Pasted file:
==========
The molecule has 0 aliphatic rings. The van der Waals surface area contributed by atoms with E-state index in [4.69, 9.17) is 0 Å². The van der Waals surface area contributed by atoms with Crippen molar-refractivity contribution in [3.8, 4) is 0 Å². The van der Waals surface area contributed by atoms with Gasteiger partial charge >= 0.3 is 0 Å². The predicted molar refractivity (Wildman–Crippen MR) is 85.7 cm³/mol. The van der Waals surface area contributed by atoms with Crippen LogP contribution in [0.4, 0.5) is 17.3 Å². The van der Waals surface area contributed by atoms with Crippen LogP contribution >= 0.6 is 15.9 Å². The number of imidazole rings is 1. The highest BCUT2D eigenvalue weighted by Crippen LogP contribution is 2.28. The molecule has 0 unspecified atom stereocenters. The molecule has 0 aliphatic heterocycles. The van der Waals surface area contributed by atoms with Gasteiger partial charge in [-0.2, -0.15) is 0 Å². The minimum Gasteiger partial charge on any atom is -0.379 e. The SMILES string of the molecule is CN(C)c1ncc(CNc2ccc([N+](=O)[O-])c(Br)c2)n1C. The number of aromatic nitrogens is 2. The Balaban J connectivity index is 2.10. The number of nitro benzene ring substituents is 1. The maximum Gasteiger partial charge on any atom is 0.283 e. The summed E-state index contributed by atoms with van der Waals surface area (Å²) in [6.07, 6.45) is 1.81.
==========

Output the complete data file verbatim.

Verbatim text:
The molecule has 0 aliphatic rings. The van der Waals surface area contributed by atoms with E-state index in [4.69, 9.17) is 0 Å². The van der Waals surface area contributed by atoms with Crippen molar-refractivity contribution in [3.8, 4) is 0 Å². The van der Waals surface area contributed by atoms with Gasteiger partial charge >= 0.3 is 0 Å². The predicted molar refractivity (Wildman–Crippen MR) is 85.7 cm³/mol. The van der Waals surface area contributed by atoms with Crippen LogP contribution in [0.4, 0.5) is 17.3 Å². The van der Waals surface area contributed by atoms with Crippen LogP contribution >= 0.6 is 15.9 Å². The number of imidazole rings is 1. The highest BCUT2D eigenvalue weighted by Crippen LogP contribution is 2.28. The molecule has 0 unspecified atom stereocenters. The molecule has 0 aliphatic heterocycles. The van der Waals surface area contributed by atoms with Gasteiger partial charge in [-0.2, -0.15) is 0 Å². The minimum Gasteiger partial charge on any atom is -0.379 e. The SMILES string of the molecule is CN(C)c1ncc(CNc2ccc([N+](=O)[O-])c(Br)c2)n1C. The number of aromatic nitrogens is 2. The Balaban J connectivity index is 2.10. The number of nitro benzene ring substituents is 1. The maximum Gasteiger partial charge on any atom is 0.283 e. The summed E-state index contributed by atoms with van der Waals surface area (Å²) in [6.07, 6.45) is 1.81.